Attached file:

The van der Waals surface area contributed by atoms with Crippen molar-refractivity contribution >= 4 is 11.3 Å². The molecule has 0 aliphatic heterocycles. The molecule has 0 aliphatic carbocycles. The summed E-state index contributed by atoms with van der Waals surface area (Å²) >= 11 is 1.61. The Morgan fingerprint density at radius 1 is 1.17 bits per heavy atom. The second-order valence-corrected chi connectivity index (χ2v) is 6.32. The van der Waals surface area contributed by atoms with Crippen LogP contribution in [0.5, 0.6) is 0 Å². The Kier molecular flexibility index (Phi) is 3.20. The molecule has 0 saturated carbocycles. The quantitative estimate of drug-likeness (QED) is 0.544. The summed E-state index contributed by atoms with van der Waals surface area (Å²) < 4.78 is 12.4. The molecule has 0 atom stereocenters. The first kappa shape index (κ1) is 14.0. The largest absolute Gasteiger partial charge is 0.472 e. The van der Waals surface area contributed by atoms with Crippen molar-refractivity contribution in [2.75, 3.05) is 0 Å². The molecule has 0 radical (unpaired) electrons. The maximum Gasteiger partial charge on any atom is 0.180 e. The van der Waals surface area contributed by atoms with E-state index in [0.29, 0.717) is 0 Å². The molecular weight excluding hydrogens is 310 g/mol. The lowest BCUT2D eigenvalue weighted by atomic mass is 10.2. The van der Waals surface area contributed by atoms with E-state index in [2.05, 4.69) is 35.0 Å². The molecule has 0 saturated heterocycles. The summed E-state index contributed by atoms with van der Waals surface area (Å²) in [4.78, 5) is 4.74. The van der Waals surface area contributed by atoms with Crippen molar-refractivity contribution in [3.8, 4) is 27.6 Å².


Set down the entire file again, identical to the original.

The van der Waals surface area contributed by atoms with Crippen molar-refractivity contribution >= 4 is 11.3 Å². The molecule has 0 aliphatic heterocycles. The molecule has 0 aliphatic carbocycles. The summed E-state index contributed by atoms with van der Waals surface area (Å²) >= 11 is 1.61. The Morgan fingerprint density at radius 1 is 1.17 bits per heavy atom. The second-order valence-corrected chi connectivity index (χ2v) is 6.32. The van der Waals surface area contributed by atoms with Crippen LogP contribution in [0.5, 0.6) is 0 Å². The Kier molecular flexibility index (Phi) is 3.20. The molecule has 0 saturated carbocycles. The quantitative estimate of drug-likeness (QED) is 0.544. The summed E-state index contributed by atoms with van der Waals surface area (Å²) < 4.78 is 12.4. The molecule has 0 atom stereocenters. The first kappa shape index (κ1) is 14.0. The largest absolute Gasteiger partial charge is 0.472 e. The van der Waals surface area contributed by atoms with Crippen molar-refractivity contribution in [2.75, 3.05) is 0 Å². The molecule has 0 radical (unpaired) electrons. The maximum Gasteiger partial charge on any atom is 0.180 e. The van der Waals surface area contributed by atoms with E-state index in [0.29, 0.717) is 0 Å². The molecular weight excluding hydrogens is 310 g/mol. The lowest BCUT2D eigenvalue weighted by atomic mass is 10.2. The van der Waals surface area contributed by atoms with E-state index in [2.05, 4.69) is 35.0 Å². The molecule has 0 saturated heterocycles. The summed E-state index contributed by atoms with van der Waals surface area (Å²) in [4.78, 5) is 4.74. The van der Waals surface area contributed by atoms with Crippen molar-refractivity contribution in [3.8, 4) is 27.6 Å².